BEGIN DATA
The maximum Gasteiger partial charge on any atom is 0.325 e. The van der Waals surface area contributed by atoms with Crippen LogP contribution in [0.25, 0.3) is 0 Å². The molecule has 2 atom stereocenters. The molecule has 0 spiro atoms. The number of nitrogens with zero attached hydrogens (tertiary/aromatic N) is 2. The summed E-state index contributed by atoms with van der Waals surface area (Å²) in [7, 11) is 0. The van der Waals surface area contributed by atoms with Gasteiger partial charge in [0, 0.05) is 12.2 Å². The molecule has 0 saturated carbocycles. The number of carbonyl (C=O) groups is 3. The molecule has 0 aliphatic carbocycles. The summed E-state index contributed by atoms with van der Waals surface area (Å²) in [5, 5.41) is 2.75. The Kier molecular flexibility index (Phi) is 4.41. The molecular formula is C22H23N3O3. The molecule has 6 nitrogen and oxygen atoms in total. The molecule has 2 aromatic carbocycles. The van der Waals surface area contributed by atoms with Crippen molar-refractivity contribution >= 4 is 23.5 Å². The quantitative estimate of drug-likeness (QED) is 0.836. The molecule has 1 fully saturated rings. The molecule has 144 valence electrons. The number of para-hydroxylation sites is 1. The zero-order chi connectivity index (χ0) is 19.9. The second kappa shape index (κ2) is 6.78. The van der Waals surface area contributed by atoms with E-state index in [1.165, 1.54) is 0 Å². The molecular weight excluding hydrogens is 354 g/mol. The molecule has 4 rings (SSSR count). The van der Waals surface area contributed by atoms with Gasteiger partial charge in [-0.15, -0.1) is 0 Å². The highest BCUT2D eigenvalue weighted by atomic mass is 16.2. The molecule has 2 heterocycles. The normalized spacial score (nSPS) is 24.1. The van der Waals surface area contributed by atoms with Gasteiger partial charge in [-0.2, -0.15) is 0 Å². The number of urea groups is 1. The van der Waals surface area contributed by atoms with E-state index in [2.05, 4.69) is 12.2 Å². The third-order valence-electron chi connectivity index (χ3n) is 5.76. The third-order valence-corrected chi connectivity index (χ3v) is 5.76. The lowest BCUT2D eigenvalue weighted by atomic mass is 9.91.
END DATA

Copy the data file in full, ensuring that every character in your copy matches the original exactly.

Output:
The maximum Gasteiger partial charge on any atom is 0.325 e. The van der Waals surface area contributed by atoms with Crippen LogP contribution in [0.25, 0.3) is 0 Å². The molecule has 2 atom stereocenters. The molecule has 0 spiro atoms. The number of nitrogens with zero attached hydrogens (tertiary/aromatic N) is 2. The summed E-state index contributed by atoms with van der Waals surface area (Å²) in [7, 11) is 0. The van der Waals surface area contributed by atoms with Gasteiger partial charge in [0, 0.05) is 12.2 Å². The molecule has 0 saturated carbocycles. The number of carbonyl (C=O) groups is 3. The molecule has 0 aliphatic carbocycles. The summed E-state index contributed by atoms with van der Waals surface area (Å²) in [5, 5.41) is 2.75. The Kier molecular flexibility index (Phi) is 4.41. The molecular formula is C22H23N3O3. The molecule has 6 nitrogen and oxygen atoms in total. The molecule has 2 aromatic carbocycles. The van der Waals surface area contributed by atoms with Crippen molar-refractivity contribution >= 4 is 23.5 Å². The quantitative estimate of drug-likeness (QED) is 0.836. The molecule has 1 fully saturated rings. The molecule has 144 valence electrons. The number of para-hydroxylation sites is 1. The zero-order chi connectivity index (χ0) is 19.9. The second kappa shape index (κ2) is 6.78. The van der Waals surface area contributed by atoms with E-state index in [1.165, 1.54) is 0 Å². The molecular weight excluding hydrogens is 354 g/mol. The molecule has 4 rings (SSSR count). The van der Waals surface area contributed by atoms with Gasteiger partial charge in [-0.15, -0.1) is 0 Å². The highest BCUT2D eigenvalue weighted by atomic mass is 16.2. The molecule has 2 heterocycles. The normalized spacial score (nSPS) is 24.1. The van der Waals surface area contributed by atoms with Gasteiger partial charge in [-0.2, -0.15) is 0 Å². The number of urea groups is 1. The van der Waals surface area contributed by atoms with E-state index in [2.05, 4.69) is 12.2 Å². The third-order valence-electron chi connectivity index (χ3n) is 5.76. The third-order valence-corrected chi connectivity index (χ3v) is 5.76. The lowest BCUT2D eigenvalue weighted by atomic mass is 9.91.